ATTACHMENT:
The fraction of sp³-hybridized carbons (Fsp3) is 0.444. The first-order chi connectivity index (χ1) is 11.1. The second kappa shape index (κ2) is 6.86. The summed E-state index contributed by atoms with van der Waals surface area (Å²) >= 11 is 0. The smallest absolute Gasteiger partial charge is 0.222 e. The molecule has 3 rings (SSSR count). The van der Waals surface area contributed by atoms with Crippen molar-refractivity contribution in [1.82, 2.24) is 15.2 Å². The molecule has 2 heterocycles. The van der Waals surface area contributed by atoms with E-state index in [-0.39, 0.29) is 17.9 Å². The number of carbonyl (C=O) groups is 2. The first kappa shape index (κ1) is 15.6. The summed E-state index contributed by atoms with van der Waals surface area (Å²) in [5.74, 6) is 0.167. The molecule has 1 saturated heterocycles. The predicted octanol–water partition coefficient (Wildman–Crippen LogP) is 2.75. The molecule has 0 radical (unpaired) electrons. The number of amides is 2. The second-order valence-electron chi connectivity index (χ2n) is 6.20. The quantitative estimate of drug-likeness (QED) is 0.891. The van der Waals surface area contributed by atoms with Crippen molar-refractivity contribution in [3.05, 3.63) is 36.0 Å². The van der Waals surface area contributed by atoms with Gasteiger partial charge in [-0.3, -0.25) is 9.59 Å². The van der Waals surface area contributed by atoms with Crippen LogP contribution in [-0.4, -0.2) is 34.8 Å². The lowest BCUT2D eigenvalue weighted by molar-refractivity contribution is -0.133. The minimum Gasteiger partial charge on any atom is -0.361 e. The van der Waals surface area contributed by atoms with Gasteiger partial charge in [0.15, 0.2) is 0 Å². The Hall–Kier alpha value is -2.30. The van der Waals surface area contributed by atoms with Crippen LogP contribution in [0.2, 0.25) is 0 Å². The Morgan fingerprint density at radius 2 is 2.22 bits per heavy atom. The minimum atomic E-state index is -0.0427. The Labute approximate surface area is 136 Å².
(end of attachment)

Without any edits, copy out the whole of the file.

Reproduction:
The fraction of sp³-hybridized carbons (Fsp3) is 0.444. The first-order chi connectivity index (χ1) is 11.1. The second kappa shape index (κ2) is 6.86. The summed E-state index contributed by atoms with van der Waals surface area (Å²) >= 11 is 0. The smallest absolute Gasteiger partial charge is 0.222 e. The molecule has 3 rings (SSSR count). The van der Waals surface area contributed by atoms with Crippen molar-refractivity contribution in [1.82, 2.24) is 15.2 Å². The molecule has 2 heterocycles. The van der Waals surface area contributed by atoms with E-state index in [-0.39, 0.29) is 17.9 Å². The number of carbonyl (C=O) groups is 2. The first kappa shape index (κ1) is 15.6. The summed E-state index contributed by atoms with van der Waals surface area (Å²) in [5.74, 6) is 0.167. The molecule has 1 saturated heterocycles. The predicted octanol–water partition coefficient (Wildman–Crippen LogP) is 2.75. The molecule has 0 radical (unpaired) electrons. The number of amides is 2. The second-order valence-electron chi connectivity index (χ2n) is 6.20. The quantitative estimate of drug-likeness (QED) is 0.891. The van der Waals surface area contributed by atoms with Crippen molar-refractivity contribution in [3.05, 3.63) is 36.0 Å². The van der Waals surface area contributed by atoms with Gasteiger partial charge in [-0.3, -0.25) is 9.59 Å². The van der Waals surface area contributed by atoms with Crippen LogP contribution in [-0.4, -0.2) is 34.8 Å². The lowest BCUT2D eigenvalue weighted by molar-refractivity contribution is -0.133. The minimum Gasteiger partial charge on any atom is -0.361 e. The van der Waals surface area contributed by atoms with Gasteiger partial charge in [0.15, 0.2) is 0 Å². The Hall–Kier alpha value is -2.30. The van der Waals surface area contributed by atoms with Crippen LogP contribution in [0.2, 0.25) is 0 Å². The Morgan fingerprint density at radius 2 is 2.22 bits per heavy atom. The minimum atomic E-state index is -0.0427. The Labute approximate surface area is 136 Å².